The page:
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Malaysia Economic Monitor, December 2013: High-Performing Education

By: Frederico Gil Sander, Intan Nadia Jalil, Rabia Ali, Dilaka Lathapipat, Theepakorn Jithitikulchai, Daria Taglioni

Key Findings

Economic outlook

  • Malaysia’s 2013 GDP growth is expected to moderate from 5.6% (2012) to 4.5% (2013).

  • Malaysia’s economy will benefit from firmer global growth in 2014 and 2015. GDP is expected to grow by 4.8% (2014) and 4.9% (2015).

  • Domestic demand will be subject to headwinds from: (a) subsidy cuts and tax hikes and (b) a combination of weaker exchange rates and higher interest rates.

  • Employment growth has been rapid outside the manufacturing sector and wages have moved higher.

  • Building human capital, by improving the quality of education, will allow future investments to leverage on human assets as well as natural resources.

  • Malaysia’s education system has achieved extensive coverage and nearly all children under 17-years-old are in school.

  • However, education quality hasn’t kept pace. Among East Asian countries that participate in the Programme for International Student Assessment (PISA), which compares the math, reading and science skills of secondary school students around the world, Malaysian students only outperformed their Indonesian peers in 2012. Malaysia even lagged behind lower-income countries like Vietnam.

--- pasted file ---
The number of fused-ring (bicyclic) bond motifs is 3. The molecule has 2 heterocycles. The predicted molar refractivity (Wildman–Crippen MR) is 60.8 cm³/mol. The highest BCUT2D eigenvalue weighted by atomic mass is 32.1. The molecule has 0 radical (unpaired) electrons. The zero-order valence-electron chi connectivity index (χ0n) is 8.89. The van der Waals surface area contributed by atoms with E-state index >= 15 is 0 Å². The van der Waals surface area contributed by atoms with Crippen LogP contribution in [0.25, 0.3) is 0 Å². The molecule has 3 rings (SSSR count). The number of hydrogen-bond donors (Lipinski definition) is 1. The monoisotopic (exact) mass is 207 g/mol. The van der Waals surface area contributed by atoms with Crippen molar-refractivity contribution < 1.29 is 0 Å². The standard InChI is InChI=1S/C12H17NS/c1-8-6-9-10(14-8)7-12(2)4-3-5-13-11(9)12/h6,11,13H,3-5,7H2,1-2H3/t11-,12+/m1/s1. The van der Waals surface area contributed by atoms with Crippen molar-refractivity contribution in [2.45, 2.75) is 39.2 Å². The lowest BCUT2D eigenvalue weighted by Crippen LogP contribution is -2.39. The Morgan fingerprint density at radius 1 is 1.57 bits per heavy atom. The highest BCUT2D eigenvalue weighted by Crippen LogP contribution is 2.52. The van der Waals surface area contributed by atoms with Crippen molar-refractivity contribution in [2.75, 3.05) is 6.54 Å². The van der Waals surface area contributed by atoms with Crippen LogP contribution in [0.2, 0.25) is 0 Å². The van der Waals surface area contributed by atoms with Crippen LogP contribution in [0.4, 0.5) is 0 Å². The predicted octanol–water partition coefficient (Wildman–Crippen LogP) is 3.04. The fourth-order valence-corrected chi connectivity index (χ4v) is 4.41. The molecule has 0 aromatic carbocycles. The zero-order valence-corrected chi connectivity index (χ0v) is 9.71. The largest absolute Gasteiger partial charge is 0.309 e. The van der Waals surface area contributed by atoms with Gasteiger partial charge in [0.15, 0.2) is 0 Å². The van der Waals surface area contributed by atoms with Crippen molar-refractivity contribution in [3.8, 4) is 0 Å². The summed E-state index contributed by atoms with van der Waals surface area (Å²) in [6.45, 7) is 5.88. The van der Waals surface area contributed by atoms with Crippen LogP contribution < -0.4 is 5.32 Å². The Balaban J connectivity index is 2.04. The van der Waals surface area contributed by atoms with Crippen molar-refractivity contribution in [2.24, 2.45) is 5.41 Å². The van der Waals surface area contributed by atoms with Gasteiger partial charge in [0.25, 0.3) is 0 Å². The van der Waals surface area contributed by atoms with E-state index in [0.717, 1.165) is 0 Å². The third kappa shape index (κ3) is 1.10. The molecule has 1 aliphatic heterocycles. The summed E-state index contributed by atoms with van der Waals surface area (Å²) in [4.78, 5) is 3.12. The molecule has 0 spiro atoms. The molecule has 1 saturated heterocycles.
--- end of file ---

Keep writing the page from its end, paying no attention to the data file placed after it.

• Not only is performance below expectations, but most evidence suggests it has not been improving. For example, reading scores in the PISA fell in 2012 compared to 2010.

  • Raising education quality will be critical for Malaysia to achieve a high-performing education system that builds the human capital required for an innovation-led, high-income economy.

  • The Government's Education Blueprint charts the transformation of the Malaysian education system through 2025. It is a candid assessment and contains many helpful initiatives. By focusing on institutional reforms and stepping up the pace of their implementation, Malaysia can accelerate this transformation.

  • Institutional reforms include: (1) improving incentives and recruitment of teachers; (2) moving decision-making closer to schools and parents; and (3) providing more information to parents and communities so they can better demand a quality education for their children.